WestLB, a troubled state-controlled German bank, has been warned it may be wound down if it does not quickly comply with European competition rules.
Competition commissioner Joaquin Almunia said the European Commission had repeatedly asked for a revised restructuring plan, but had not received one from German authorities.
The possibility that WestLB would be broken up was "increasing", he said.
"Time is running out... decisions are required as [soon as] possible."
WestLB transferred about 77bn euro of its toxic and non-strategic assets to a so-called "bad bank" earlier this year.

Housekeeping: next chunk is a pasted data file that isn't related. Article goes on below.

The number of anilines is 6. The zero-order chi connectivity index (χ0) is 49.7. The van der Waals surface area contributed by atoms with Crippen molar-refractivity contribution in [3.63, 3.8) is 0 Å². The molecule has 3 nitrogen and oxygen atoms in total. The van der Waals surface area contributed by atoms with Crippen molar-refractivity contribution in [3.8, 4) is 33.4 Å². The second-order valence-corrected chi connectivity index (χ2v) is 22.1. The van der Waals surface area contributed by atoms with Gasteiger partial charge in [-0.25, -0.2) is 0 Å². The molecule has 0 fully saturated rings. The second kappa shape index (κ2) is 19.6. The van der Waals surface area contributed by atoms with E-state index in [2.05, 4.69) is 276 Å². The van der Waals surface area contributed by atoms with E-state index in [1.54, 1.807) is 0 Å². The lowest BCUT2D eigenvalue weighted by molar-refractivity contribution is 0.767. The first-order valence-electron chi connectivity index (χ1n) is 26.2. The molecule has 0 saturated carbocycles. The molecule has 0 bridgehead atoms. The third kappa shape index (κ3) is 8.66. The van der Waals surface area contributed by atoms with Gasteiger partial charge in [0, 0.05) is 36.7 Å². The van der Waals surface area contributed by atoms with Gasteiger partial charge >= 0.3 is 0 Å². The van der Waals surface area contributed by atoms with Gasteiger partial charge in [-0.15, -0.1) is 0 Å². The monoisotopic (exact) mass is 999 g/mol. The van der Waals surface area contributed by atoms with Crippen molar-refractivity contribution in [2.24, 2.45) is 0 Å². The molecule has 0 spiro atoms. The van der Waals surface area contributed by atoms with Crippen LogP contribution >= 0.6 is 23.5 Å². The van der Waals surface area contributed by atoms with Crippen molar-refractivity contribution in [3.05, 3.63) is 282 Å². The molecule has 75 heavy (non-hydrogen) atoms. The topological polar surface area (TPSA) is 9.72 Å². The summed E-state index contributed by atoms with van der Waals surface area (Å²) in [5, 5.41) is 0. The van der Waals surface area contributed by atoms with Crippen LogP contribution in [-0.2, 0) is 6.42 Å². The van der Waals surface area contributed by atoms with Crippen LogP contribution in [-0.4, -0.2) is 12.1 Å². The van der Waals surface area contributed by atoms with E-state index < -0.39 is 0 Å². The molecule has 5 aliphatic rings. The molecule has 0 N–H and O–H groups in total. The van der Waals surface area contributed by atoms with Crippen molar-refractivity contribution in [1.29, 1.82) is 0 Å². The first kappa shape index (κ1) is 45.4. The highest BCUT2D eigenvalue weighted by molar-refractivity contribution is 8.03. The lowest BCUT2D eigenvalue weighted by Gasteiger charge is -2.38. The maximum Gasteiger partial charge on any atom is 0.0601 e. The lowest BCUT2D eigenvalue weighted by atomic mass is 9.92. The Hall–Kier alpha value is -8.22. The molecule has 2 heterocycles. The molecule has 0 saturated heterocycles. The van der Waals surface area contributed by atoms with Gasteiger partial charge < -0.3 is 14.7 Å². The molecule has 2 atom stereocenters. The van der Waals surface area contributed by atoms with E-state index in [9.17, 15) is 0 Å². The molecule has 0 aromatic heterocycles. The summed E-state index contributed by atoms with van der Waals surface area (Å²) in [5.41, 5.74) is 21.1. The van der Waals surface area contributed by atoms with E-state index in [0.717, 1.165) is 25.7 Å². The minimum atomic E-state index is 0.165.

The Commission, which provisionally approved a restructuring in May 2009, is investigating whether WestLB breached competition rules after receiving an extra 3.4bn euro in state aid.
It said that before it could approve the aid, the bank should consider "further restructuring measures" to address concerns about unfair advantages over other banks, or a gradual reimbursement of the sum.
Mr Almunia also said he had growing doubts that WestLB's business model could restore its viability.
However, WestLB's chief executive Dietrich Voigtlaender said the Commission had failed to present new facts to back up its position.
The German finance ministry said the government did not expect WestLB to collapse and that the bank would be able to meet EU conditions.